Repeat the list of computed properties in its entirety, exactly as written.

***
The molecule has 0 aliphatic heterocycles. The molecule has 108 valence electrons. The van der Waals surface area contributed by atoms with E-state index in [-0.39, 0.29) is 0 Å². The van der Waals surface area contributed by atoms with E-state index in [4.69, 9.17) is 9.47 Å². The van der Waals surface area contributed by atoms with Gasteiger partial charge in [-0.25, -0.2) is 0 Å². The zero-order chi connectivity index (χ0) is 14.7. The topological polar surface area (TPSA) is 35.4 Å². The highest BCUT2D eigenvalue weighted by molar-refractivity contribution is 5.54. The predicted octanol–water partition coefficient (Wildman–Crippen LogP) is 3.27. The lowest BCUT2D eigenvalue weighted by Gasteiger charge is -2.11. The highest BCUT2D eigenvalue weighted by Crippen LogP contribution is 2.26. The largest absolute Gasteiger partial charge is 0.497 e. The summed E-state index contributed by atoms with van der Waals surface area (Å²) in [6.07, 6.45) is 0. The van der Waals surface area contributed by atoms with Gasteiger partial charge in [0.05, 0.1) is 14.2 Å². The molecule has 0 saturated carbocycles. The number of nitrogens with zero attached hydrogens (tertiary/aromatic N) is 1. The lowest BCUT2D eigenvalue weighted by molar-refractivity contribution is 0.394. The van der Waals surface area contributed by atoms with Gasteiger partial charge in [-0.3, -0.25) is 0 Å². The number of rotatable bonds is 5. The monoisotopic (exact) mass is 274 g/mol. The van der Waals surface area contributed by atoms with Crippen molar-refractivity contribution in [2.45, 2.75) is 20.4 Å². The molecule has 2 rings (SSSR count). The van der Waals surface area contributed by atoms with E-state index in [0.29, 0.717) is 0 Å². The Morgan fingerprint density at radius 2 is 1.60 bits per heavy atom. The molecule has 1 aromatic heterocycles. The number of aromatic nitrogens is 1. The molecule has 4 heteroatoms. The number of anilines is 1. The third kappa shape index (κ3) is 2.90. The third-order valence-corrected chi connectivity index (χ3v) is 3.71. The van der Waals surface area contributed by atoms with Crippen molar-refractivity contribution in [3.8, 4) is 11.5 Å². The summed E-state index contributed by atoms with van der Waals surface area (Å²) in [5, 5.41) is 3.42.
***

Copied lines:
The molecule has 0 aliphatic heterocycles. The molecule has 108 valence electrons. The van der Waals surface area contributed by atoms with E-state index in [-0.39, 0.29) is 0 Å². The van der Waals surface area contributed by atoms with E-state index in [4.69, 9.17) is 9.47 Å². The van der Waals surface area contributed by atoms with Gasteiger partial charge in [-0.25, -0.2) is 0 Å². The zero-order chi connectivity index (χ0) is 14.7. The topological polar surface area (TPSA) is 35.4 Å². The highest BCUT2D eigenvalue weighted by molar-refractivity contribution is 5.54. The predicted octanol–water partition coefficient (Wildman–Crippen LogP) is 3.27. The lowest BCUT2D eigenvalue weighted by Gasteiger charge is -2.11. The highest BCUT2D eigenvalue weighted by Crippen LogP contribution is 2.26. The largest absolute Gasteiger partial charge is 0.497 e. The summed E-state index contributed by atoms with van der Waals surface area (Å²) in [6.07, 6.45) is 0. The van der Waals surface area contributed by atoms with Gasteiger partial charge in [0.05, 0.1) is 14.2 Å². The molecule has 0 saturated carbocycles. The number of nitrogens with zero attached hydrogens (tertiary/aromatic N) is 1. The lowest BCUT2D eigenvalue weighted by molar-refractivity contribution is 0.394. The van der Waals surface area contributed by atoms with Gasteiger partial charge in [-0.3, -0.25) is 0 Å². The number of rotatable bonds is 5. The monoisotopic (exact) mass is 274 g/mol. The van der Waals surface area contributed by atoms with Crippen molar-refractivity contribution in [2.45, 2.75) is 20.4 Å². The molecule has 2 rings (SSSR count). The van der Waals surface area contributed by atoms with E-state index in [0.29, 0.717) is 0 Å². The Morgan fingerprint density at radius 2 is 1.60 bits per heavy atom. The molecule has 1 aromatic heterocycles. The number of aromatic nitrogens is 1. The molecule has 4 heteroatoms. The number of anilines is 1. The third kappa shape index (κ3) is 2.90. The third-order valence-corrected chi connectivity index (χ3v) is 3.71. The van der Waals surface area contributed by atoms with Crippen molar-refractivity contribution in [3.8, 4) is 11.5 Å². The summed E-state index contributed by atoms with van der Waals surface area (Å²) in [5, 5.41) is 3.42.